Geese Flying South, Coniston, Ontario by William Kurelek
Geese Flying South, Coniston, Ontario
mixed media on board
signed with monogram and dated 1966 lower right
12.5 x 24.25 ins ( 31.8 x 61.6 cms )
Sold for $23,000.00
Sale date: November 22nd 2016
Mayberry Fine Art, Winnipeg
Patricia Morley, “Kurelek’s Sudbury Diaries,” “Literature and the Visual Arts Special Issue of Canadian Literature,” Issue 113-114, Summer/ Autumn 1987, pages 264-65
However, Kurelek wrote further that he considered including subtle objects or notations within his compositions which would not immediately draw attention. “I think I’ll try slipping in religious symbols into them so that a prospective buyer is not bothered by them.” True to his word, Kurelek painted “Geese Flying South, Coniston, Ontario” during this visit and the scene features the inclusion of a tiny crown of thorns in the lower right corner, blending within the sculpted rocky foreground upon initial examination.
During the trip, Kurelek forgot to bring along two of his usual tools of creation, the painter relating the error and resulting challenges: “I had quite a bit of trouble rendering fog because I forgot my atomizer. Another thing I forgot to bring is sandpaper for sharpening my razor blades for scratching our highlights and rendering grassy areas... [The terrain] has many round boulders of various tints that make them look somewhat like jelly bean candies. I took artists licence to heighten the colours a bit...If I wanted to be fanatically precise I could spend a whole day working on a piece of rock no bigger than I could hold in my hand.”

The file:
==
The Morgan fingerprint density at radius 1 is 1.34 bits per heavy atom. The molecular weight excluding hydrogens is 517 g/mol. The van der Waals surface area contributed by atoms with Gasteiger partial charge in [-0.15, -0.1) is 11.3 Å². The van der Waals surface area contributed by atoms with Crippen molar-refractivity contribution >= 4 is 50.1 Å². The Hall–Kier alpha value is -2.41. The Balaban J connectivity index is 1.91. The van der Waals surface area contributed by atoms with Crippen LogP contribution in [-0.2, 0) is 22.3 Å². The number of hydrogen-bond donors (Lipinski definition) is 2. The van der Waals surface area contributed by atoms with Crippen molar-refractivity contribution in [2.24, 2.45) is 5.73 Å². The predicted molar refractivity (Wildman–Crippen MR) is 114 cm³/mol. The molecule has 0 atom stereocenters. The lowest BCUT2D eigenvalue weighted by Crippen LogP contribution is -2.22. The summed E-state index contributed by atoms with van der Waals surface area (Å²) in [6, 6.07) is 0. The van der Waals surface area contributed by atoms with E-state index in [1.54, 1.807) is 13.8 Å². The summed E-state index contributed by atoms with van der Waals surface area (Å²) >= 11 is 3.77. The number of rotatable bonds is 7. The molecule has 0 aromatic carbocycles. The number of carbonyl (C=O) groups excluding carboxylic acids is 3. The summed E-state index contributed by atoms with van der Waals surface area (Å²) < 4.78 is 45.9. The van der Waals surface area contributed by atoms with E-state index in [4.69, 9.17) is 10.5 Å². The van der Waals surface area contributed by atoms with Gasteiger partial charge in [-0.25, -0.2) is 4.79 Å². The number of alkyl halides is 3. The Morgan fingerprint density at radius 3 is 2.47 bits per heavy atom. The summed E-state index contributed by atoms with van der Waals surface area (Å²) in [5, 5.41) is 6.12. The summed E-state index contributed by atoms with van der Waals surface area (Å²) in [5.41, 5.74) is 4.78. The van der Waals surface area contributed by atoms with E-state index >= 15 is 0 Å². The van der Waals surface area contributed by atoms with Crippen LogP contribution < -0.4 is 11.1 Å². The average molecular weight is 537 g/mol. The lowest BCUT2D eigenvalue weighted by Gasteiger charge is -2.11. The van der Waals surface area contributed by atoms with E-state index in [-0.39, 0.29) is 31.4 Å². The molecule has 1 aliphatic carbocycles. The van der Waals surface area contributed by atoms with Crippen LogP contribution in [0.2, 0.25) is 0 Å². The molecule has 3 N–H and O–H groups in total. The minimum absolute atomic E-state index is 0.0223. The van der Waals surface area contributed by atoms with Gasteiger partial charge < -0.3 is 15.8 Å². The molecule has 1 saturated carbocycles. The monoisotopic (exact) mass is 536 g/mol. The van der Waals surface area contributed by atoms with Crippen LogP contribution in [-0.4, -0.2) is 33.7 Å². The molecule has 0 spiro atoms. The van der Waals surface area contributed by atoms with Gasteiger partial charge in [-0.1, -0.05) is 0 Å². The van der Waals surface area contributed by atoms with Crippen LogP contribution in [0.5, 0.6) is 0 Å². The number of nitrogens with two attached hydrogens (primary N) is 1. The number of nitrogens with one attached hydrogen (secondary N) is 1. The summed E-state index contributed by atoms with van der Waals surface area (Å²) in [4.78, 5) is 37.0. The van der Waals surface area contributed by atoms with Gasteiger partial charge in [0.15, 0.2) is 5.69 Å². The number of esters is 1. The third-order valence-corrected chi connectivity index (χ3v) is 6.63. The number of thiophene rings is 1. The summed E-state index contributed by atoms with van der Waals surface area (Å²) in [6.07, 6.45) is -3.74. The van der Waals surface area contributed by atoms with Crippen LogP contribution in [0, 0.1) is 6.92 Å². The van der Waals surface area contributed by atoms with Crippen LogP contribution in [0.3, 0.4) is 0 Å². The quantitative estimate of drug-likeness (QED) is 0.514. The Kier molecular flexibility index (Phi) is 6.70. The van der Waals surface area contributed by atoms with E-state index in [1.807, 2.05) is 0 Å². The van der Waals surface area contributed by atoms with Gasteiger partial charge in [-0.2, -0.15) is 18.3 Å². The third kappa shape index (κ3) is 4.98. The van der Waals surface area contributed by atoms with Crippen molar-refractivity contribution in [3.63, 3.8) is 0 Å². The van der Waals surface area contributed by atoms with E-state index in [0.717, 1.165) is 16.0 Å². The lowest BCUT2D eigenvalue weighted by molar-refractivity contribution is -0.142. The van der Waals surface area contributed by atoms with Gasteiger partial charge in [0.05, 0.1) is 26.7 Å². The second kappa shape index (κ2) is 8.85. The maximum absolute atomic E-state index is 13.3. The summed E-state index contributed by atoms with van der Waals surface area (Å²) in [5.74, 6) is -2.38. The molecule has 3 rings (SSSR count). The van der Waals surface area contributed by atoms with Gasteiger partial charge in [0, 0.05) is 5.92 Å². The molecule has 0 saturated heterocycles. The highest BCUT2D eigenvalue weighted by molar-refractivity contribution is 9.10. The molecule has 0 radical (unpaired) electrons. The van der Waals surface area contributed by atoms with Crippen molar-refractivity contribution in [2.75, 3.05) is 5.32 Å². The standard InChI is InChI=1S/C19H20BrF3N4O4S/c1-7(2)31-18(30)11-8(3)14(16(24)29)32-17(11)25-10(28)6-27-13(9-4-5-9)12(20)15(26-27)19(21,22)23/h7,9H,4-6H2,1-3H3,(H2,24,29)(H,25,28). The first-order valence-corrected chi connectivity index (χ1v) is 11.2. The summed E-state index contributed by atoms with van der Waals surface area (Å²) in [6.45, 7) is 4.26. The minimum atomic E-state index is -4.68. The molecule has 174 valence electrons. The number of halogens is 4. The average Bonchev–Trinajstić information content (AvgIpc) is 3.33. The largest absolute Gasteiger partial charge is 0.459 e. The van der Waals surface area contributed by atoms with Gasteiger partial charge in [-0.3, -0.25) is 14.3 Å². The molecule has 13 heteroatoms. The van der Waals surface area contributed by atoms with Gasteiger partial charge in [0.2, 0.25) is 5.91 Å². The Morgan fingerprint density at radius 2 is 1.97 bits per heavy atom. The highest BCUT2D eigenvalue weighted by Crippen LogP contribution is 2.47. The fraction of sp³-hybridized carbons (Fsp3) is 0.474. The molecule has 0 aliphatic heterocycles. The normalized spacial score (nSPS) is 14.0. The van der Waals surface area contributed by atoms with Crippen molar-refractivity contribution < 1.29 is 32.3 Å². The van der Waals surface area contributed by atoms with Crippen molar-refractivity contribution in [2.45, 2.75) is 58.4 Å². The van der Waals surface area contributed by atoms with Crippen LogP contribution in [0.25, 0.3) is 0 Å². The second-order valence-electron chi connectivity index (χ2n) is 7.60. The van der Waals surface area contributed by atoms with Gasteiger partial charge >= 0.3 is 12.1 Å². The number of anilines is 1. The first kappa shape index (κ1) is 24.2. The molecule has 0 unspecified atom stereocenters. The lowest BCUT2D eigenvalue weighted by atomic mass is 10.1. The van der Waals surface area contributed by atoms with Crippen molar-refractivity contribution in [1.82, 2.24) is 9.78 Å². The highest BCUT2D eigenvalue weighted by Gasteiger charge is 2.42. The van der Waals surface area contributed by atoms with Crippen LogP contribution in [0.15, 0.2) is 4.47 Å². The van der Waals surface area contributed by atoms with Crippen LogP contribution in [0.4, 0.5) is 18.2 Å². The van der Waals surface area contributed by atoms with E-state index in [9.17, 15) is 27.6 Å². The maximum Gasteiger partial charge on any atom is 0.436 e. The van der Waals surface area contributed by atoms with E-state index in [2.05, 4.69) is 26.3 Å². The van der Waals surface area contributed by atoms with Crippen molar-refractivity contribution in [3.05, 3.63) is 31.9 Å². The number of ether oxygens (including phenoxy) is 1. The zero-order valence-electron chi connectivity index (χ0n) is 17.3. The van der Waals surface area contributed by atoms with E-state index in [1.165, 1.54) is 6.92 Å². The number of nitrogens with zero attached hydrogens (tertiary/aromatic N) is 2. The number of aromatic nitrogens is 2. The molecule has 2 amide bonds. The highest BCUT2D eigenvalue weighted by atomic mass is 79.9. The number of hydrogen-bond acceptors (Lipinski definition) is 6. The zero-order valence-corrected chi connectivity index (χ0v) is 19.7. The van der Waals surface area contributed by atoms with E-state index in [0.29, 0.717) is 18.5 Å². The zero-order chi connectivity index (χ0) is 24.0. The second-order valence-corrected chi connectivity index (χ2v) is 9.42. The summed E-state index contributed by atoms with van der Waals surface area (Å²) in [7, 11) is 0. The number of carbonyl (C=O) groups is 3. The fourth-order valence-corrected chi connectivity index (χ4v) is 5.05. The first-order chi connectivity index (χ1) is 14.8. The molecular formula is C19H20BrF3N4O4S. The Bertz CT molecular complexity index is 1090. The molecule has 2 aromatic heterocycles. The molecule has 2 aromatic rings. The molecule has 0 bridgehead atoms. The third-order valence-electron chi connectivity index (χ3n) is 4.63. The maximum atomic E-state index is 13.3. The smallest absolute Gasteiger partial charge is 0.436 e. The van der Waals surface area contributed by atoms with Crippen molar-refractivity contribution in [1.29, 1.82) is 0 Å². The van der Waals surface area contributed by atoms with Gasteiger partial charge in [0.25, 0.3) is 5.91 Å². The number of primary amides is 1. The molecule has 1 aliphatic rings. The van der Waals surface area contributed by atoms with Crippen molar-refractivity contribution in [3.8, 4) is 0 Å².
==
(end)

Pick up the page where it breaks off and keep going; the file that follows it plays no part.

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(1927 - 1977) RCA
Kurelek was the son of Ukrainian immigrant farmers. He grew up during the Great Depression on a grain farm in Alberta and then a dairy farm in Manitoba. His hard-working father thought that his son was lazy and was not pleased when he decided to pursue his studies in art. His father's rejection was to haunt him all of his life. Kurelek briefly studied art at school but preferred to teach himself through books. While traveling in England he was hospitalized for over a year and enrolled in the hospital's art therapy program. It was there that he drew many self-portraits and scenes of farm life from his youth. He also developed his unique style of outlining the drawing with a ballpoint pen, using coloured pencils for texture and adding details in pen. Careful examination of his drawings reveals images full of realism with minute details of things like cots, clothes and even insects. Under the pen of William Kurelek, prairie farm scenes and landscapes came to life. By the time of his death in 1977 Kurelek had produced over 2000 paintings. Many of Kurelek's painting were produced to accompany books for children. For these he won several awards including the New York Times' Best Illustrated Children's Book Award for A Prairie Boy's Winter and Lumberjack, and the Canadian Association of Children's Librarians Illustrators Award for A Prairie Boy's Summer.